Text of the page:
A detergent manufacturer in the industrial area of Rahu on outskirts of Indore says despite being GST compliant, the wholesaler at Indore refuses to stock his brand unless he accepts cash or agrees to wrong billing. "I am also facing a problem at the ingredients supplier's end as he doesn't have a GST number," he says.
Small businesses are struggling to pay GST. The government, in response to their complaints, has increased the GST exemption limit from Rs 20 lakh to Rs 40 lakh. But will it help? A bulk of small manufacturers and traders are not used to paying tax at all, and that's where the problem lies.
No wonder GST collections dropped to Rs 94,726 crore in December 2018 from Rs 97,637 crore in the previous month. The collections in April last year were as high as Rs 1.03 trillion but dropped steeply to Rs 94,016 crore in the subsequent month and have been hovering around Rs 94,000 crore and Rs 96,000 crore thereafter.
The Shrinking Tail
While traders in small-town India seem to be struggling with GST, data from research organisations shows growth in the overall business of regional brands quarter on quarter. As per a recent report by Nielsen, sales of regional FMCG manufacturers (as of Q3 2018) have grown more than 20 per cent in the last three quarters. This increased their contribution to FMCG sales to 4 per cent in the July-September quarter from 3 per cent in the year-ago period. These regional brands, mostly in packaged food, clocked 31 per cent growth in MAT (moving annual total) in September 2018 (versus the year-ago period), three times more than the growth witnessed by the national players, as per the report.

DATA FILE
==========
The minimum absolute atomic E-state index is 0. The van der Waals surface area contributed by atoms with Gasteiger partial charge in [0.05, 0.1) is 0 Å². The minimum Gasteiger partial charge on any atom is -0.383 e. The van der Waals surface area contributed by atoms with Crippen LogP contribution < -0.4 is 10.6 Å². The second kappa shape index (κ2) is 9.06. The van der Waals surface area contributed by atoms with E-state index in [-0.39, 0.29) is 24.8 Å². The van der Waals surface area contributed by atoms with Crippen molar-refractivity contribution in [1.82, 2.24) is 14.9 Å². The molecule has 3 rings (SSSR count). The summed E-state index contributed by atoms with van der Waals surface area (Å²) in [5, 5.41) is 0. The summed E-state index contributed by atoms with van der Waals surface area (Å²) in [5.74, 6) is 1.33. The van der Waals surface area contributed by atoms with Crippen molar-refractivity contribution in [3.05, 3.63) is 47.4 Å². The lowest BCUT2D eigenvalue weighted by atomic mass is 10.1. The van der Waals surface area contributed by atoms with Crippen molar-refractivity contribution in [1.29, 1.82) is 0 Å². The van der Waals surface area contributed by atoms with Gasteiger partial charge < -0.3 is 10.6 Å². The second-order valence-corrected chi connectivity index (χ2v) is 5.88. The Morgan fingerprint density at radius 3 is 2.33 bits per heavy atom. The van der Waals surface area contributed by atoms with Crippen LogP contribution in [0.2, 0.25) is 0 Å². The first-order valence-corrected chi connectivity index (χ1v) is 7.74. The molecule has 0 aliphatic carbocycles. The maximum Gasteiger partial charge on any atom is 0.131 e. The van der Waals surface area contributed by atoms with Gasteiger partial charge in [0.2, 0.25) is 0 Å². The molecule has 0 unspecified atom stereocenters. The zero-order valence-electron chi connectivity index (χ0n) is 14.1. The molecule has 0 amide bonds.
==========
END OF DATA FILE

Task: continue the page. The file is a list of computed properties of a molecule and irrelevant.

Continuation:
Though at first glance this negates what the traders say, this growth in regional brands has been led by the mid-level players, who seem to have grown at the expense of the really small companies. "Demonetisation was a bigger hit for the long tail because they are quite dependent on wholesale trade. When demonetisation happened, some of the bigger players had other mechanisms such as modern trade, but the smaller regional companies suffered," says Sameer Shukla, Executive Director, Nielsen.
The regional players that have revived after demonetisation are medium-sized businesses. The turnover of these companies is between Rs 200 crore and Rs 30 crore. "Mid-sized regional brands in the revenue bracket of Rs 25 crore to Rs 30 crore have made a comeback. After suffering initial pains, they have made themselves GST compliant and are back in business," says Amit Kumat, Chairman and Founder and CEO of Indore-based snack company Prataap Snacks. Kumat says many sub-Rs 5 crore brands continue to struggle despite being GST compliant as bigger brands with deep pockets and wider distribution networks have taken over. They may be getting input credit but are unable to match the might of the biggies. "The smaller brands have not vanished but are struggling. Even reasonably large businesses such as ours came under pressure as the wholesale community took time to become comfortable with GST. We haven't grown the way we ought to have."